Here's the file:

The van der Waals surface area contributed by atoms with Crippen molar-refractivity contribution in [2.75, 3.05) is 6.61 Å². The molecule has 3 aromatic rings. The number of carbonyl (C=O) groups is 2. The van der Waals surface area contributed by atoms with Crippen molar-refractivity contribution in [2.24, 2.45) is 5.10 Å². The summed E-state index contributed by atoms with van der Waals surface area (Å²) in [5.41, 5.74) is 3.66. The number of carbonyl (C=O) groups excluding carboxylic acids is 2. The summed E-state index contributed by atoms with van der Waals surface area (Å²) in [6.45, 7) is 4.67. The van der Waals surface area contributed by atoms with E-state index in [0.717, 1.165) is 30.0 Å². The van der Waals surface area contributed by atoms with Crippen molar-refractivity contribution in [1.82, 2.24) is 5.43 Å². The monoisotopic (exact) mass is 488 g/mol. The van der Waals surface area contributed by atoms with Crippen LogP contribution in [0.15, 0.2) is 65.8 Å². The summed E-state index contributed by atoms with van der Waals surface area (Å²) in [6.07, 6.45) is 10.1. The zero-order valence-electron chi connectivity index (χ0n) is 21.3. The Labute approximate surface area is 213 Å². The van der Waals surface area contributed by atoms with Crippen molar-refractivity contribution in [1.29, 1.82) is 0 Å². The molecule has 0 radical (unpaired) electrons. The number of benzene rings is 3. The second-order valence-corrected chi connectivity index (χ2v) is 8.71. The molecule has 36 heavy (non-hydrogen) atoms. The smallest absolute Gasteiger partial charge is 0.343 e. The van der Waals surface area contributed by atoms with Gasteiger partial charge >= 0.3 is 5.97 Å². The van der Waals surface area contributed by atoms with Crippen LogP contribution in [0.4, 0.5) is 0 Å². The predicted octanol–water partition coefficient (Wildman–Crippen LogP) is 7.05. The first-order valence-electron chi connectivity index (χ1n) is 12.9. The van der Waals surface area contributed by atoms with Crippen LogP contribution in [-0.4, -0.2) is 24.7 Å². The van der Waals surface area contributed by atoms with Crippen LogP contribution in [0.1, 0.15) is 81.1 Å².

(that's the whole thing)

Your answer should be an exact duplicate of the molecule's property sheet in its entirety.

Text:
The van der Waals surface area contributed by atoms with Crippen molar-refractivity contribution in [2.75, 3.05) is 6.61 Å². The molecule has 3 aromatic rings. The number of carbonyl (C=O) groups is 2. The van der Waals surface area contributed by atoms with Crippen molar-refractivity contribution in [2.24, 2.45) is 5.10 Å². The summed E-state index contributed by atoms with van der Waals surface area (Å²) in [5.41, 5.74) is 3.66. The number of carbonyl (C=O) groups excluding carboxylic acids is 2. The summed E-state index contributed by atoms with van der Waals surface area (Å²) in [6.45, 7) is 4.67. The van der Waals surface area contributed by atoms with E-state index in [0.717, 1.165) is 30.0 Å². The van der Waals surface area contributed by atoms with Crippen molar-refractivity contribution in [1.82, 2.24) is 5.43 Å². The monoisotopic (exact) mass is 488 g/mol. The van der Waals surface area contributed by atoms with Crippen LogP contribution in [0.15, 0.2) is 65.8 Å². The summed E-state index contributed by atoms with van der Waals surface area (Å²) in [6.07, 6.45) is 10.1. The zero-order valence-electron chi connectivity index (χ0n) is 21.3. The Labute approximate surface area is 213 Å². The van der Waals surface area contributed by atoms with Crippen molar-refractivity contribution in [1.29, 1.82) is 0 Å². The molecule has 0 radical (unpaired) electrons. The number of benzene rings is 3. The second-order valence-corrected chi connectivity index (χ2v) is 8.71. The molecule has 36 heavy (non-hydrogen) atoms. The smallest absolute Gasteiger partial charge is 0.343 e. The van der Waals surface area contributed by atoms with Gasteiger partial charge >= 0.3 is 5.97 Å². The van der Waals surface area contributed by atoms with Crippen LogP contribution in [0.4, 0.5) is 0 Å². The predicted octanol–water partition coefficient (Wildman–Crippen LogP) is 7.05. The first-order valence-electron chi connectivity index (χ1n) is 12.9. The van der Waals surface area contributed by atoms with Crippen LogP contribution in [-0.4, -0.2) is 24.7 Å². The van der Waals surface area contributed by atoms with Crippen LogP contribution in [0.1, 0.15) is 81.1 Å².